I met Cathie Reid doing the Australian Institute of Company Directors Course. She said she wanted to do something in digital health, I agreed that I would do a 12-week digital audit on her business.
During this time I was shocked by how manual the health care system was, especially from a safety and compliance point of view. I couldn’t walk away from it, I wanted to be a part of fixing it. So together we founded Epic Digital and built software that is used in many of the private hospitals around the country to improve medication safety and compliance.
How did you structure the Software team, and what have you learnt about optimal team design?
We had a vision of changing the way patient data and medication management was handled in both hospital and aged care. I needed to figure out how to make that happen. I knew from the start that I needed to approach this with a 10-year shelf life in mind… I had to build for the future. The very first thing I did was get myself a right-hand man, that was my top product manager from New Corp, Trudy Worden. Trudy was excellent in user experience, so I knew she would excel in delivering the front end. Now I needed the back end and I was willing to outsource it to get the best architecture around. So we had two options, a company in Sydney or a company in Israel…. I chose Israel. This enabled us to control the user experience locally, whilst building with the latest technologies, some not yet available in Australia. The system was built to scale and to be extreme-agile……and its purpose changed many times before we got to the end product… It is still changing.
What tips do you have for other founders about growing and developing a high performing team?
Firstly as a leader, you come last, you work for your team. If they know that you are striving to give them the best tools, the best environment and the best opportunity they will give you their best. Look for people who don’t fit the mould and create an environment where they feel safe and included and you will watch them thrive. When people who have always felt like they never belonged start to feel valued and a part of a team they will work hard and stay loyal.
There are different strokes for different folks. Create a team that is about accepting and celebrating the individual. This will mean different rules for different team members, but if you do it right there will be a respect for the different rules. It’s all in! If we are doing an overnight release and it goes wrong, everyone is involved. We win together and we fail together and we work around the clock together. Even though I can’t fix it, I will stay awake until the developer goes to bed. The leader must be the last man standing, not for credit but for support. Set the boundaries and give them freedom. Freedom creates empowerment which leads to ownership. This includes allowing them to fail. Give team members the opportunity to sit in the boardroom and present their work, allow them to see what you do and to learn from you.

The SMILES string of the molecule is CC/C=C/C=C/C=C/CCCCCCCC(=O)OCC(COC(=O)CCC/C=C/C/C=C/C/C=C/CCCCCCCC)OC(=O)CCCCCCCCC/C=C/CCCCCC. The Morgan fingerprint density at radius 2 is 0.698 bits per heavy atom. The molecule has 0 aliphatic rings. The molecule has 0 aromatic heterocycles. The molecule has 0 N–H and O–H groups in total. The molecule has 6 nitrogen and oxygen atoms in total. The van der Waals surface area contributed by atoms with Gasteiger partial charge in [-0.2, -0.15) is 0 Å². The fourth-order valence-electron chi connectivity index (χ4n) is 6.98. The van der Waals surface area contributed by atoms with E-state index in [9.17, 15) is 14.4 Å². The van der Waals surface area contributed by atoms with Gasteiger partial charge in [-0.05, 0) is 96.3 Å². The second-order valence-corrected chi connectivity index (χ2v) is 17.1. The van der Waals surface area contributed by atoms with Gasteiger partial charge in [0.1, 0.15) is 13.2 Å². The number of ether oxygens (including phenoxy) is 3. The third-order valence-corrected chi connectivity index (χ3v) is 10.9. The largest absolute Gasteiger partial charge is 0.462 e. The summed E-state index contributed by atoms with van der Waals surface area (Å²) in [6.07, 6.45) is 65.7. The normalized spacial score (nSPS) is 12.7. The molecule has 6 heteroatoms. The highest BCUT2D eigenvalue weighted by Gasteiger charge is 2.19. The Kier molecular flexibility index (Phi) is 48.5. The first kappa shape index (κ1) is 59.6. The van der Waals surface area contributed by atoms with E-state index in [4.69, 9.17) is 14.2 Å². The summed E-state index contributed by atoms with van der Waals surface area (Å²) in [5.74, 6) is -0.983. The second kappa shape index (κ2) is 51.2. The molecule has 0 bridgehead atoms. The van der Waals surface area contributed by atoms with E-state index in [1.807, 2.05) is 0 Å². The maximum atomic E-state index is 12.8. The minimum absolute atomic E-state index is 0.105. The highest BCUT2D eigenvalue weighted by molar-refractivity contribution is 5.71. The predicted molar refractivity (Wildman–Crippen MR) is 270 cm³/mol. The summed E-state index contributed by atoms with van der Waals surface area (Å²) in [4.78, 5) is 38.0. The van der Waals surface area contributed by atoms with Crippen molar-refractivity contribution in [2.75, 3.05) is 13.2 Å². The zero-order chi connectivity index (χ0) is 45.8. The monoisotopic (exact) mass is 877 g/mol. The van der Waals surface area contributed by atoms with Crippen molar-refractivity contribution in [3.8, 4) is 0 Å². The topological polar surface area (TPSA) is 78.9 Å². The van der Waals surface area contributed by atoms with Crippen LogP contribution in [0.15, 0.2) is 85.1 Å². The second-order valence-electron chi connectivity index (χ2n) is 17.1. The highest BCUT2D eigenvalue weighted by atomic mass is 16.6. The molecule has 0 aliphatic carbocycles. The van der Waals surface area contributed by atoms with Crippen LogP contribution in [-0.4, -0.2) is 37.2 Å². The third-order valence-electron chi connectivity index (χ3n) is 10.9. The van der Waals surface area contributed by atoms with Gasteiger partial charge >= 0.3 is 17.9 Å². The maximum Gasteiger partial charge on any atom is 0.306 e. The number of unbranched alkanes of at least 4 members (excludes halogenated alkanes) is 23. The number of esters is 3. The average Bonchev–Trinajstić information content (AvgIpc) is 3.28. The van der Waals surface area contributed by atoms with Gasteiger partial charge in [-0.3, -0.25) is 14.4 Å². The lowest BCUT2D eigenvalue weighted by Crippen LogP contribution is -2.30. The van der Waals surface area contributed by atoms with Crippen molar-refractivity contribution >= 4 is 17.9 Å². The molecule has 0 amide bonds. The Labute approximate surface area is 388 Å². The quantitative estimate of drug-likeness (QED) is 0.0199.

You had an outsourced team in Israel, how did that come about?
Cathie went on a trade mission to Israel and returned excited about the technology landscape. So I went over and met with a number of consultancy firms. I was very impressed with their approach toward architecture and cloud. At this stage cloud development stacks were very rare in Australia, Azure had not yet launched. I had to decide between a Sydney company or one of the Israeli companies. I remember the moment clearly because it was the biggest decision I would make and could be a very costly decision. I closed my eyes, took a deep breath and went and told Cathie we would go with the Israeli company. We set a dollar figure that we were willing to lose and walk away from the Israeli company if it didn’t work out. And off we went!
Do you have any tips on how to manage distributed teams?
You must bring the team together often. Relationship building is crucial. Every quarter I would bring members of the Israeli team to Brisbane. During that time we would do an activity outside the office, go-karting, axe throwing, golf etc. I would also bring members from Israel on 3-month contracts to Australia to be embedded in the team. Some even relocated.
My CTO was based in Israel and I would keep him informed daily as to what I was doing and where things were at. We always had a united front. This ensured both teams were on the same page. I never made a decision without the CTO knowing about it first.
What is next for you Emma?
My current focus is consulting and helping businesses with digital transformation and helping startups get started. I do plan to build another tech business. I am currently entertaining two ideas, one in mental health and one in e-transactions. I currently have a passion for predictive analysis so I am looking to do something intuitive.
A huge thank you to Emma for chatting with us. If you’d love to read more Q&A’s head over to our blog, we will be sharing further business success stories so stay updated with our Facebook and Instagram.